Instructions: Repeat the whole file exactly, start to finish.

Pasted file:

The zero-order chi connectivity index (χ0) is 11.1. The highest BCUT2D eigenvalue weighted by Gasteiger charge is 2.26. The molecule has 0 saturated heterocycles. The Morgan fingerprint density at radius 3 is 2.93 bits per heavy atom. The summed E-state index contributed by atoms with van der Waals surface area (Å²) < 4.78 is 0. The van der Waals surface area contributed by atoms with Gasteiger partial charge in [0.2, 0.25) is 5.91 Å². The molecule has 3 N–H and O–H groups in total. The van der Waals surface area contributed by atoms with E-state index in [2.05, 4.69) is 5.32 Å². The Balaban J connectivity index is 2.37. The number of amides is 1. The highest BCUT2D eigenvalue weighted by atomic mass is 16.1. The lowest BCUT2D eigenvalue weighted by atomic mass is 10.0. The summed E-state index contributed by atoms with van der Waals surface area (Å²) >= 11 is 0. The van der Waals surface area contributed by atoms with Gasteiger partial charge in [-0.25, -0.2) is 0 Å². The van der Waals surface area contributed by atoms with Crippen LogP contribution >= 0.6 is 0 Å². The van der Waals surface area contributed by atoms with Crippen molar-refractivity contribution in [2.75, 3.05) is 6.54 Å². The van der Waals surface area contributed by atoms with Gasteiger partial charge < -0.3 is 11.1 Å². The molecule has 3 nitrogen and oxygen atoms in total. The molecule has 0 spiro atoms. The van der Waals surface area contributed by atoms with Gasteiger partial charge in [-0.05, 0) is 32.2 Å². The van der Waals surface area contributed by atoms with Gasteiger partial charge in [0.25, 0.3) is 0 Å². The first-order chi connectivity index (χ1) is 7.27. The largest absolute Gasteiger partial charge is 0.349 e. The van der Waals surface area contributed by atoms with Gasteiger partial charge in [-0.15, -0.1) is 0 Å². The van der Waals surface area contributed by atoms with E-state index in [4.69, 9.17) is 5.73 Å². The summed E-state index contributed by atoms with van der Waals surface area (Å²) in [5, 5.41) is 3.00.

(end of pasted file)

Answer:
The zero-order chi connectivity index (χ0) is 11.1. The highest BCUT2D eigenvalue weighted by Gasteiger charge is 2.26. The molecule has 0 saturated heterocycles. The Morgan fingerprint density at radius 3 is 2.93 bits per heavy atom. The summed E-state index contributed by atoms with van der Waals surface area (Å²) < 4.78 is 0. The van der Waals surface area contributed by atoms with Gasteiger partial charge in [0.2, 0.25) is 5.91 Å². The molecule has 3 N–H and O–H groups in total. The van der Waals surface area contributed by atoms with E-state index in [2.05, 4.69) is 5.32 Å². The Balaban J connectivity index is 2.37. The number of amides is 1. The highest BCUT2D eigenvalue weighted by atomic mass is 16.1. The lowest BCUT2D eigenvalue weighted by atomic mass is 10.0. The summed E-state index contributed by atoms with van der Waals surface area (Å²) >= 11 is 0. The van der Waals surface area contributed by atoms with Gasteiger partial charge in [-0.25, -0.2) is 0 Å². The van der Waals surface area contributed by atoms with Crippen LogP contribution >= 0.6 is 0 Å². The van der Waals surface area contributed by atoms with Crippen molar-refractivity contribution in [2.75, 3.05) is 6.54 Å². The van der Waals surface area contributed by atoms with Gasteiger partial charge < -0.3 is 11.1 Å². The molecule has 3 nitrogen and oxygen atoms in total. The molecule has 0 spiro atoms. The van der Waals surface area contributed by atoms with Gasteiger partial charge in [-0.05, 0) is 32.2 Å². The van der Waals surface area contributed by atoms with Gasteiger partial charge in [0.25, 0.3) is 0 Å². The first-order chi connectivity index (χ1) is 7.27. The largest absolute Gasteiger partial charge is 0.349 e. The van der Waals surface area contributed by atoms with Gasteiger partial charge in [-0.15, -0.1) is 0 Å². The van der Waals surface area contributed by atoms with E-state index in [4.69, 9.17) is 5.73 Å². The summed E-state index contributed by atoms with van der Waals surface area (Å²) in [5, 5.41) is 3.00.